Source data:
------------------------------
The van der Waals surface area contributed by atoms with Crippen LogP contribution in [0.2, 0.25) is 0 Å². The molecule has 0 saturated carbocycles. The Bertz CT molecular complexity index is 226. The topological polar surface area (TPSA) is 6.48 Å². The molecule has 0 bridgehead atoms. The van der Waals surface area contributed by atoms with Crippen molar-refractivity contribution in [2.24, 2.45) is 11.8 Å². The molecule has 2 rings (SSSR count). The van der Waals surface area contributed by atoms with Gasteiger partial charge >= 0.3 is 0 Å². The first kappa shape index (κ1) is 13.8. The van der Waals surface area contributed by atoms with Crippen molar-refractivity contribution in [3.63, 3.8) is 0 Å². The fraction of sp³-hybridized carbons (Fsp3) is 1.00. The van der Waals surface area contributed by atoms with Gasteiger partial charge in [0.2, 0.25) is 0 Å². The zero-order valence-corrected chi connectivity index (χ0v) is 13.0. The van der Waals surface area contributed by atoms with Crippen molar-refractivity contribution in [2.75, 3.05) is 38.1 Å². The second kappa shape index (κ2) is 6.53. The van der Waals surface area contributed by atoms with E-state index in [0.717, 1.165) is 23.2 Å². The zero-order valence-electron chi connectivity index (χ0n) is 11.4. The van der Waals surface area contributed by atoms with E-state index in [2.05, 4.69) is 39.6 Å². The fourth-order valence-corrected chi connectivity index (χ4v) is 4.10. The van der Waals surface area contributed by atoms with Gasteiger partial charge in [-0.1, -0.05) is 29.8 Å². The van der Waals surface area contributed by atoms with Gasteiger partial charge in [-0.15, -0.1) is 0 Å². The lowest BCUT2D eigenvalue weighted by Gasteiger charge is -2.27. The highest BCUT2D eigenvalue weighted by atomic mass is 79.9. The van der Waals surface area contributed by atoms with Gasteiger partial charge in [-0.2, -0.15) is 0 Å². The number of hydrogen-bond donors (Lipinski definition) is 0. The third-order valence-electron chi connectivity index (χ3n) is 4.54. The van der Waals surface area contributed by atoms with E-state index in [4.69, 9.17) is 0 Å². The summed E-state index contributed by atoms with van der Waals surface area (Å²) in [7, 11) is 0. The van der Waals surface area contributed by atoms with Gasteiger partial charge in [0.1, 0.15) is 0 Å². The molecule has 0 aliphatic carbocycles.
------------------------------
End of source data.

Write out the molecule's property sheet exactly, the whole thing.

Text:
The van der Waals surface area contributed by atoms with Crippen LogP contribution in [0.2, 0.25) is 0 Å². The molecule has 0 saturated carbocycles. The Bertz CT molecular complexity index is 226. The topological polar surface area (TPSA) is 6.48 Å². The molecule has 0 bridgehead atoms. The van der Waals surface area contributed by atoms with Crippen molar-refractivity contribution in [2.24, 2.45) is 11.8 Å². The molecule has 2 rings (SSSR count). The van der Waals surface area contributed by atoms with Gasteiger partial charge >= 0.3 is 0 Å². The first kappa shape index (κ1) is 13.8. The van der Waals surface area contributed by atoms with Crippen molar-refractivity contribution in [3.63, 3.8) is 0 Å². The fraction of sp³-hybridized carbons (Fsp3) is 1.00. The van der Waals surface area contributed by atoms with Gasteiger partial charge in [0.2, 0.25) is 0 Å². The zero-order valence-corrected chi connectivity index (χ0v) is 13.0. The van der Waals surface area contributed by atoms with Crippen molar-refractivity contribution in [2.75, 3.05) is 38.1 Å². The second kappa shape index (κ2) is 6.53. The van der Waals surface area contributed by atoms with E-state index in [0.717, 1.165) is 23.2 Å². The zero-order valence-electron chi connectivity index (χ0n) is 11.4. The van der Waals surface area contributed by atoms with E-state index in [2.05, 4.69) is 39.6 Å². The fourth-order valence-corrected chi connectivity index (χ4v) is 4.10. The van der Waals surface area contributed by atoms with Gasteiger partial charge in [-0.1, -0.05) is 29.8 Å². The van der Waals surface area contributed by atoms with Gasteiger partial charge in [-0.15, -0.1) is 0 Å². The lowest BCUT2D eigenvalue weighted by Gasteiger charge is -2.27. The highest BCUT2D eigenvalue weighted by atomic mass is 79.9. The van der Waals surface area contributed by atoms with Gasteiger partial charge in [-0.2, -0.15) is 0 Å². The number of hydrogen-bond donors (Lipinski definition) is 0. The third-order valence-electron chi connectivity index (χ3n) is 4.54. The van der Waals surface area contributed by atoms with E-state index in [4.69, 9.17) is 0 Å². The summed E-state index contributed by atoms with van der Waals surface area (Å²) in [7, 11) is 0. The van der Waals surface area contributed by atoms with Gasteiger partial charge in [0.1, 0.15) is 0 Å². The molecule has 0 aliphatic carbocycles.